Aging Industry Should Know Their Industry

Geriatric research describes older adults aging alone as “hidden in plain sight.” That description is accurate. We are not seen. 

That perception that all older adults are married with children is not. Nor are we divorced with children. Truth is, some of us don’t have offspring at all. 

Maybe some of us have chosen not to marry or stay married.

It’s an inspiring thought that I could change preconcieved ideas and misconceptions. Ha! I have enough trouble keeping mine in check. But I’ll hold that dream.

Where I’d like to see a more advanced concept of older people (also,) is from the service providers and health care professionals who offer solutions to keep us safe, healthy, financially stable, mobile, and independent.

Why It's a Requirement

Several years ago, I started the Elder Orphan Facebook group. We discuss challenges, dreams, wishes, issues, and even fears. The ones that are the toughest are those that leave us vulnerable and at risk.

One big risk is coming home after surgery alone without the support of a person, preferably a family member.

Others challenges are reliable transportation options, affordable housing, paying for healthcare and drugs, and other household expenses.

Here's my experience and those of other's in the aging alone segment:

  • Our doctors and care providers never ask if we have nearby family. (It’s assumed, I suppose.)
  • We’re given medical tests or procedures and given post and pre-op instructions but never told how to prepare if we don’t have someone to check in on us to make sure we have needs met. (Include in pre-op how we should prepare our home for recovery.)
  • Give us options on how to get to the medical center and how to get back home afterwards.
  • Check on us more often than once. We’re alone and want the assurance that someone cares how we’re doing.
  • Help us determine whether the treatment is necessary and be up front about the risks. Give clear instructions on what’s considered an emergency and when to call an ambulance.
  • If you’re selling something, know we don’t trust advertising. There’s so many scams that target seniors.
  • We don’t want to give you our email and phone number because we dn’t know you.
  • We don’t want to be “sold.” Earn my business.
  • We don’t care about features and benefits — show me how it solves my problem.
  • Don’t treat us like children. Show respect.
  • Don’t see us as frail and dependent.
  • Don’t make decisions for us. (We’re capable) Nor do we want to be told what is best for us. (By now, in most cases, we already know — unless we have dementia)

 Things to do:

  • Develop a relationship with us. Get to know “me” first.
  • Show us how you helped others in our situation.
  • Tell us what’s in it for “us.”
  • How does it help “me.” And why should I choose you?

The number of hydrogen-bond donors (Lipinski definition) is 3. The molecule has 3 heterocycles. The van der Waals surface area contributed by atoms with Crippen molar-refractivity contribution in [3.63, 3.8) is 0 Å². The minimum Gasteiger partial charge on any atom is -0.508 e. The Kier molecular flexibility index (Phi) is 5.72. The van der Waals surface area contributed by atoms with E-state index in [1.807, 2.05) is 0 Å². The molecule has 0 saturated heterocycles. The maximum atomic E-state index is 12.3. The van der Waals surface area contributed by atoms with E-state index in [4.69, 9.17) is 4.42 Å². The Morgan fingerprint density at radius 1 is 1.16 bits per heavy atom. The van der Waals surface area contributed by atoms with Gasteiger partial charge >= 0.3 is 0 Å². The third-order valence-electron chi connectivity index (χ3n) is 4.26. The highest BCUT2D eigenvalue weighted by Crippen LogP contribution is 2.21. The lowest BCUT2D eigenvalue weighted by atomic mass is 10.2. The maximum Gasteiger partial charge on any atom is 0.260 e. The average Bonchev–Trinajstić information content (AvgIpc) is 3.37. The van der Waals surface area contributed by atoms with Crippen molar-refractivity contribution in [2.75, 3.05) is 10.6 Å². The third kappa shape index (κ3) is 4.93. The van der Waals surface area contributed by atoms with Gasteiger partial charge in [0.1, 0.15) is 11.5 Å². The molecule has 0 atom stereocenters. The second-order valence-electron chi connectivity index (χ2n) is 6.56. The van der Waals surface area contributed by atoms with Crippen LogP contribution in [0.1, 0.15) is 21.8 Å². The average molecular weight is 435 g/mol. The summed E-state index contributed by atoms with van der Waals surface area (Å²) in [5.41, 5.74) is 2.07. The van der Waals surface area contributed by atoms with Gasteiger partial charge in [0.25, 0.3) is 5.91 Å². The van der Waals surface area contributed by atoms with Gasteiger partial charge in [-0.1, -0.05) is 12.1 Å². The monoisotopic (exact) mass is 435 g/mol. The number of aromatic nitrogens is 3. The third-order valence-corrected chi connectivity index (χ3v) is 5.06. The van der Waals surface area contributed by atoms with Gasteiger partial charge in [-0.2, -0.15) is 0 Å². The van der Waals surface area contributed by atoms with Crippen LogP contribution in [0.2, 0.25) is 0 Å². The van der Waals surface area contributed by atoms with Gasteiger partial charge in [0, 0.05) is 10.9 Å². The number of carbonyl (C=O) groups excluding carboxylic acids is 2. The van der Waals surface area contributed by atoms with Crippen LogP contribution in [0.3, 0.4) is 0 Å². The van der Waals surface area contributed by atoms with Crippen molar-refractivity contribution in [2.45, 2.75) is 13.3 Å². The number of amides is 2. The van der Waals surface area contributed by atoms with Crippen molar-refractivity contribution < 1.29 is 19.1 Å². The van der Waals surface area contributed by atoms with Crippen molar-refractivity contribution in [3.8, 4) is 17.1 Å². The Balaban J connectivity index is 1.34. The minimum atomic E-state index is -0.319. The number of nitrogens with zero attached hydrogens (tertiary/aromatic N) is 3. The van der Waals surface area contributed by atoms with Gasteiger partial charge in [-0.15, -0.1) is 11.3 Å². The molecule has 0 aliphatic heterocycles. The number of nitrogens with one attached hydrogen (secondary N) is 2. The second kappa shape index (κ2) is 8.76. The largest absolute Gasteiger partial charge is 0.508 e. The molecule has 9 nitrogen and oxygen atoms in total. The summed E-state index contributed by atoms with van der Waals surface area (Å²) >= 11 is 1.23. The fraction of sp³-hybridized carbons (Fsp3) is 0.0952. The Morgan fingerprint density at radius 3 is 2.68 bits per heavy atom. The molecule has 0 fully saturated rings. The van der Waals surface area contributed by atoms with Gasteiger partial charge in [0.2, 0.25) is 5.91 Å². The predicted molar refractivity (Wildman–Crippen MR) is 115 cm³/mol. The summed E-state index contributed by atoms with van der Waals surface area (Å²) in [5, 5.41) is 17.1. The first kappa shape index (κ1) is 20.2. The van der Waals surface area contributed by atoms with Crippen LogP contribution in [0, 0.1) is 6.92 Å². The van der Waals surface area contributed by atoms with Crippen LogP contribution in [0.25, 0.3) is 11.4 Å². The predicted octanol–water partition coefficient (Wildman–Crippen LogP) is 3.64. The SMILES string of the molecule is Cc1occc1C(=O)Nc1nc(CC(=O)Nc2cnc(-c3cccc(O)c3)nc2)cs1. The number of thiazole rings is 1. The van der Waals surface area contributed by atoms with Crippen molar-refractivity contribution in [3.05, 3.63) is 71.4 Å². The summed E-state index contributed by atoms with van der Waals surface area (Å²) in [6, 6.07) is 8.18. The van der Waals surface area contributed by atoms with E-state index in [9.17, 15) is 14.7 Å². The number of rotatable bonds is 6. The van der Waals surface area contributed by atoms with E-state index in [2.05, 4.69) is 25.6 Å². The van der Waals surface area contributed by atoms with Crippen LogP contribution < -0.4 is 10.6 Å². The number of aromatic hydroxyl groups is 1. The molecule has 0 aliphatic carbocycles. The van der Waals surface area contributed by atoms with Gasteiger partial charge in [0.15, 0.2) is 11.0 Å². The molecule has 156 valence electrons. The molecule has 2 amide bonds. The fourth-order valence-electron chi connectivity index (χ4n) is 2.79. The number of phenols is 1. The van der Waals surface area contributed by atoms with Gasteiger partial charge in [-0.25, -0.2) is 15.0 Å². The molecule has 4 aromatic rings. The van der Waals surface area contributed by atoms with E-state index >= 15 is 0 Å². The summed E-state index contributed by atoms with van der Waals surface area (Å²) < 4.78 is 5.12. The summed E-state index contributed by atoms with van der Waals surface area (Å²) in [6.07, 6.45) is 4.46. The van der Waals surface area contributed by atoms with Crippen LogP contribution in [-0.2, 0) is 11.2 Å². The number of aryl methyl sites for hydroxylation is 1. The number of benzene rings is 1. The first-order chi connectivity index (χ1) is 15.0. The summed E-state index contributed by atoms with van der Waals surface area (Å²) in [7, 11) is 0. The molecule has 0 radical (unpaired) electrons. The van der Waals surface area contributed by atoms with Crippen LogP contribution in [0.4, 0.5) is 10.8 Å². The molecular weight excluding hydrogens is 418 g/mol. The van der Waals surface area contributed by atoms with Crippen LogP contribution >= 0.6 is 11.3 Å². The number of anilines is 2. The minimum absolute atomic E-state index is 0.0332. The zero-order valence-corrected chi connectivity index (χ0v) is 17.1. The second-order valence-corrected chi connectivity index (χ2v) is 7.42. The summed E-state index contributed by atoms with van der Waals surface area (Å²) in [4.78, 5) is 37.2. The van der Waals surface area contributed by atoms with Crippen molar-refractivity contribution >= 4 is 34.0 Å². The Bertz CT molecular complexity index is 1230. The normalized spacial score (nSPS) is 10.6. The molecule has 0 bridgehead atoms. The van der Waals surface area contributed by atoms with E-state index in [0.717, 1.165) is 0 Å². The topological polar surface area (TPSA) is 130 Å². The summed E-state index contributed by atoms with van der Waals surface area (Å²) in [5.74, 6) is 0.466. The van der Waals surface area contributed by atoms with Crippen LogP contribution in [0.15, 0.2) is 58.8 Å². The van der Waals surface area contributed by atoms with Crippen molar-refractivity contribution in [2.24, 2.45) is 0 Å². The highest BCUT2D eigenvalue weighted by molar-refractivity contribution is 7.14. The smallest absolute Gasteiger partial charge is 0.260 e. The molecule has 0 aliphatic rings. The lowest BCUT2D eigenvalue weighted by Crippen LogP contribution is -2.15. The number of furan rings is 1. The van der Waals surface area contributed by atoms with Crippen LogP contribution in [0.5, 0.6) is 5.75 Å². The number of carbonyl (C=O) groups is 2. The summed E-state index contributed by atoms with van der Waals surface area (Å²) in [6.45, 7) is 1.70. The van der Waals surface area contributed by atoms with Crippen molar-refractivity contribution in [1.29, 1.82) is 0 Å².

• See us capable and independent.
  • Include us in the decision. After all, it’s our money.

 Understand your audience

There’s so much to understand about an audience, especially when marketing. Yes, you need to know our age, our budget, and our needs. However, in addition to all that, learn our intrinsic desires and needs. And how we feel about our circumstances. If you can, give options and suggest how we can gain more control.

For example, in a recent poll I asked, “In the next five to ten years, how do you view your quality of life, including your financial well-being, mental and physical health?”

 Quality of Life

  • Forty percent of the 600 surveyed said, it will become somewhat worse, while thirty percent said it will be about the same. And ten percent admit it will be much worse.

 Community Resources

  • Of that same survey, fifty percent are neither satisfied or dissatisfied with their communities’ resources and services. Why? They’ve never used them because they don’t know about them.
  • While the other half have used them and fifty percent of those are satisfied and the remaining half are not.

 As a provider, either for profit or not, I’d want to know why a large number of individuals were not familiar with community resources, whether offered by my company or someone else’s?

And it’s not just the group. I receive countless emails from seniors asking about local resources.

Health Status 

Obviously, health is a top concern. If we don’t have good health, it leads to outlandish risks and issues. Here’s how the group members viewed their health status over the past year.

  • A third of those surveyed believe they have stable health. A third believe its a little worse than normal, and a fifth think it worse than normal.

Affordable Housing Options

  • Forty percent experience very unaffordable housing, twenty-five percent say somewhat affordable and thirty-five percent say somewhat to very unaffordable.

The statistics are meant to give senior service providers a better idea of what individuals living alone are up against so that when developing services, you will have a better understanding of the market. 

The Facebook group has opened my eyes to the hardships of people 55 and over.

I remain hopeful that technology, housing developers and health care providers will evolve and come up with affordable and sound solutions. 

Take these steps:

  1. Look at the broad picture.
  2. Don’t think “disrupt the entire industry,” instead disrupt the thinking.
  3. Focus on building a service that customers want and enjoy. 

In the words of Mark Bonchek (Harvard), “Companies that successfully market and sell innovation can shift how people think not only about their product, but about themselves, the market and the world. Don’t sell a product, sell a whole new way of thinking.”

There is reason for optimism. Research shows that the majority of elders want to stay in the workforce, to travel, to learn new skills, find entertainment, stay fit and to connect.

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